A Drosophila IkappaB kinase complex required for Relish cleavage and antibacterial immunity
Department of Medicine, Division of Infectious Diseases and Immunology
Animals; Anti-Infective Agents; *Drosophila Proteins; Drosophila melanogaster; Gene Expression Regulation; Genes, Insect; I-kappa B Kinase; Insect Proteins; Lipopolysaccharides; Membrane Glycoproteins; Peptides; Phosphorylation; Protein Processing, Post-Translational; Protein Sorting Signals; Protein Subunits; Protein-Serine-Threonine Kinases; RNA, Double-Stranded; *Receptors, Cell Surface; Signal Transduction; Toll-Like Receptors; Transcription Factors
Here we report the identification of a Drosophila IkappaB kinase complex containing DmIKKbeta and DmIKKgamma, homologs of the human IKKbeta and IKKgamma proteins. We show that this complex is required for the signal-dependent cleavage of Relish, a member of the Rel family of transcriptional activator proteins, and for the activation of antibacterial immune response genes. In addition, we find that the activated DmIKK complex, as well as recombinant DmIKKbeta, can phosphorylate Relish in vitro. Thus, we propose that the Drosophila IkappaB kinase complex functions, at least in part, by inducing the proteolytic cleavage of Relish. The N terminus of Relish then translocates to the nucleus and activates the transcription of antibacterial immune response genes. Remarkably, this Drosophila IkappaB kinase complex is not required for the activation of the Rel proteins Dif and Dorsal through the Toll signaling pathway, which is essential for antifungal immunity and dorsoventral patterning during early development. Thus, a yet to be identified IkappaB kinase complex must be required for Rel protein activation via the Toll signaling pathway.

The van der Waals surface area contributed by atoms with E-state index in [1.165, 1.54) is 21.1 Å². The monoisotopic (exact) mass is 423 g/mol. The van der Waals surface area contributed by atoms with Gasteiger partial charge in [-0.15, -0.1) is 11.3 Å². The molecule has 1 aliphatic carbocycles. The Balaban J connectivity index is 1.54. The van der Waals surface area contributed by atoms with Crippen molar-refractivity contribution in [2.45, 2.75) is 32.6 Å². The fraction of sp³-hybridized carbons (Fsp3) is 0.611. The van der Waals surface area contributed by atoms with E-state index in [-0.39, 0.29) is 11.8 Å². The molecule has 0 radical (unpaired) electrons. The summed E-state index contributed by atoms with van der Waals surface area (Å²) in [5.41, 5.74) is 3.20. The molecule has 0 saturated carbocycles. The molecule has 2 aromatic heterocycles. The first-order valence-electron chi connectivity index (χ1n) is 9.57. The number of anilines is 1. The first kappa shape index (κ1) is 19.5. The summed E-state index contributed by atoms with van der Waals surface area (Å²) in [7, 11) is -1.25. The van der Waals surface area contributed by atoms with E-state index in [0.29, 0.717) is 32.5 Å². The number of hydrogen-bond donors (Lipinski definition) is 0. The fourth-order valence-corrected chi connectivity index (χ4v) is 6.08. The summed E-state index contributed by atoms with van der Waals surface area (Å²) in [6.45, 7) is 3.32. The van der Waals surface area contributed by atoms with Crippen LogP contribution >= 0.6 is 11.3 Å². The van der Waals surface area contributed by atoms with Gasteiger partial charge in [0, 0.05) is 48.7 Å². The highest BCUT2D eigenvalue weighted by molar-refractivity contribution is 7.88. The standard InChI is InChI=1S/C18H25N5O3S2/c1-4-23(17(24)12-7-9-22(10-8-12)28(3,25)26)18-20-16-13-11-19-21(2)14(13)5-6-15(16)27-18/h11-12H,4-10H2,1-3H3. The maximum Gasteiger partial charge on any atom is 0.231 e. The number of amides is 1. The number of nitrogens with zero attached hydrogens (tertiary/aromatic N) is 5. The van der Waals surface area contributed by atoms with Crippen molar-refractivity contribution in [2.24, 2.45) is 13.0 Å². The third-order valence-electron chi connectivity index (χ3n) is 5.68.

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Citation: Genes Dev. 2000 Oct 1;14(19):2461-71.